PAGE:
3. Ing E. Thyroid-Associated Orbitopathy. In: Roy H, Thyroid-Associated Orbitopathy. New York, NY: WebMD. http://emedicine.medscape.com/article/1218444. Updated: September 30, 2016. Accessed: February 18, 2017.
  4. Thyroid-Associated Orbitopathy. https://radiopaedia.org/articles/thyroid-associated-orbitopathy-1. Updated: January 1, 2018. Accessed: March 6, 2018.
  5. Kwitko GM. Preseptal Cellulitis. In: Ing E, Preseptal Cellulitis. New York, NY: WebMD. https://emedicine.medscape.com/article/1218009. Updated: December 1, 2017. Accessed: December 7, 2017.
  6. Gappy C, Archer SM, Barza M. Orbital cellulitis. In: Post TW, ed. UpToDate. Waltham, MA: UpToDate. https://www.uptodate.com/contents/orbital-cellulitis.Last updated: January 4, 2016. Accessed: February 18, 2017.
  7. Gappy C, Archer SM, Barza M. Preseptal Cellulitis. In: Post TW, ed. UpToDate. Waltham, MA: UpToDate. https://www.uptodate.com/contents/preseptal-cellulitis.Last updated: October 17, 2017. Accessed: December 7, 2017.
  8. Harrington JN. Orbital Cellulitis. In: Ing E, Orbital Cellulitis. New York, NY: WebMD. http://emedicine.medscape.com/article/1217858-overview#a7. Updated: March 11, 2016. Accessed: January 27, 2017.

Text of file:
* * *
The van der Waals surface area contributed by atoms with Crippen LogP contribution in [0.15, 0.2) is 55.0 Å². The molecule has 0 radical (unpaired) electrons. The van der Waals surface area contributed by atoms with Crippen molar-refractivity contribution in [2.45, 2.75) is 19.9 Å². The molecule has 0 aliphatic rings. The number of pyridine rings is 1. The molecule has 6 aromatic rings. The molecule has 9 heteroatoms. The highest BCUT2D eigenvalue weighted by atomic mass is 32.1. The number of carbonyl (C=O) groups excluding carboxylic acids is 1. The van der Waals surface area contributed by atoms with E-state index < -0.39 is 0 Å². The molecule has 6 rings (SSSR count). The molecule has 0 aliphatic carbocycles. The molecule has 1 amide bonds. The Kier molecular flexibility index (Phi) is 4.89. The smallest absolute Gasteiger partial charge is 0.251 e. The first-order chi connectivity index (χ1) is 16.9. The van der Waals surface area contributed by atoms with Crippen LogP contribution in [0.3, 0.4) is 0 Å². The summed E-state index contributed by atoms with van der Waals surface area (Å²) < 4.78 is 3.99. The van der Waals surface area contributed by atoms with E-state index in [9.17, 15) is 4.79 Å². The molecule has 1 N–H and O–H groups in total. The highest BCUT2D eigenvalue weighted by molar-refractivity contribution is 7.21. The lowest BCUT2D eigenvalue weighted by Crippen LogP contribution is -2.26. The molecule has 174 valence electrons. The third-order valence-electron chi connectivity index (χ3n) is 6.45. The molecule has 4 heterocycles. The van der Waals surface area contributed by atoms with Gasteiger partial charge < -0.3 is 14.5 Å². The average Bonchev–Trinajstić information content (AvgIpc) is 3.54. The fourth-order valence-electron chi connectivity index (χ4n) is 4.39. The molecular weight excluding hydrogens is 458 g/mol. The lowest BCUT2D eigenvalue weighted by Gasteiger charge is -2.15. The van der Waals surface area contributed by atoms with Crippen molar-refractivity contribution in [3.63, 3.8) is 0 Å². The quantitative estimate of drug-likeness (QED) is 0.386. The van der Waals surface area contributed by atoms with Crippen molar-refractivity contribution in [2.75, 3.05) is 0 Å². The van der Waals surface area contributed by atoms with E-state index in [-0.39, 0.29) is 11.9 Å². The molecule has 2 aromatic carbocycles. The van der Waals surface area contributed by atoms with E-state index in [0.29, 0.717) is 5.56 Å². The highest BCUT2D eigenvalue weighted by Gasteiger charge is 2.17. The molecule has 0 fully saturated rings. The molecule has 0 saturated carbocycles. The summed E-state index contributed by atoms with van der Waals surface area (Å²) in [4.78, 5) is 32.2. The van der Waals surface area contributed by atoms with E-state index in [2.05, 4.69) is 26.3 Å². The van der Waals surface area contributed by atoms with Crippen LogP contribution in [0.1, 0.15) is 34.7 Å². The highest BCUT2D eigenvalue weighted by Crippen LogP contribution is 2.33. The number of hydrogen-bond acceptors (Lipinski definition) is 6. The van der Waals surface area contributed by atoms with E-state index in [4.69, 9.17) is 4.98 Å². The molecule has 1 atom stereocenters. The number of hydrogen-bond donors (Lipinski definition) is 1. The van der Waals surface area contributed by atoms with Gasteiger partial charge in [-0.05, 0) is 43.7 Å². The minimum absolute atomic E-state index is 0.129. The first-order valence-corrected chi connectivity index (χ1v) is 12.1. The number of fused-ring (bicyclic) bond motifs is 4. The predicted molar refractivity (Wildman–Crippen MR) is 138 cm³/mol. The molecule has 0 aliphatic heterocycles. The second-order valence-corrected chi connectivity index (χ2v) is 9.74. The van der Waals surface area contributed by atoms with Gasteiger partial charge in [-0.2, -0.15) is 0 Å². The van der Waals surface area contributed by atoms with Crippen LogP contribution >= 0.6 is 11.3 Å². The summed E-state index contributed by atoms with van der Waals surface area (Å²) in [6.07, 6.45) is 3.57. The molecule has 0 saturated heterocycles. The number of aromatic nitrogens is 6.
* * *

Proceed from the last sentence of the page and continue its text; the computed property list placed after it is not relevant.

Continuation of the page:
9. Cox GM, Perfect JR. Fungal Rhinosinusitis. In: Post TW, ed. UpToDate. Waltham, MA: UpToDate. https://www.uptodate.com/contents/fungal-rhinosinusitis.Last updated: August 13, 2017. Accessed: December 7, 2017.
  10. Preseptal and Orbital Cellulitis. http://www.msdmanuals.com/professional/eye-disorders/orbital-diseases/preseptal-and-orbital-cellulitis. Updated: October 1, 2017. Accessed: December 7, 2017.
  11. Cripe TP. Pediatric Rhabdomyosarcoma. Pediatric Rhabdomyosarcoma. New York, NY: WebMD. http://emedicine.medscape.com/article/988803. Updated: May 1, 2016. Accessed: February 18, 2017.
  12. Drake AF. Pathology: Rhabdomyosarcoma. Pathology: Rhabdomyosarcoma. New York, NY: WebMD. http://emedicine.medscape.com/article/873546-overview#showall. Updated: March 9, 2016. Accessed: February 18, 2017.
  13. Okcu MF, Hicks J, Horowitz M. Rhabdomyosarcoma in childhood and adolescence: Clinical presentation, diagnostic evaluation, and staging. In: Post TW, ed. UpToDate. Waltham, MA: UpToDate. https://www.uptodate.com/contents/rhabdomyosarcoma-in-childhood-and-adolescence-clinical-presentation-diagnostic-evaluation-and-staging.Last updated: July 9, 2015. Accessed: February 18, 2017.
  14. Okcu MF, Hicks J, Horowitz M. Rhabdomyosarcoma in childhood, adolescence, and adulthood: Treatment. In: Post TW, ed. UpToDate. Waltham, MA: UpToDate. https://www.uptodate.com/contents/rhabdomyosarcoma-in-childhood-adolescence-and-adulthood-treatment.Last updated: December 11, 2015. Accessed: February 18, 2017.
  15. Okcu MF, Hicks J, Horowitz M. Rhabdomyosarcoma in childhood and adolescence: Epidemiology, pathology, and molecular pathogenesis. In: Post TW, ed. UpToDate. Waltham, MA: UpToDate. https://www.uptodate.com/contents/rhabdomyosarcoma-in-childhood-and-adolescence-epidemiology-pathology-and-molecular-pathogenesis.Last updated: June 29, 2016. Accessed: February 18, 2017.
  16. Herold G. Internal Medicine. Herold G ; 2014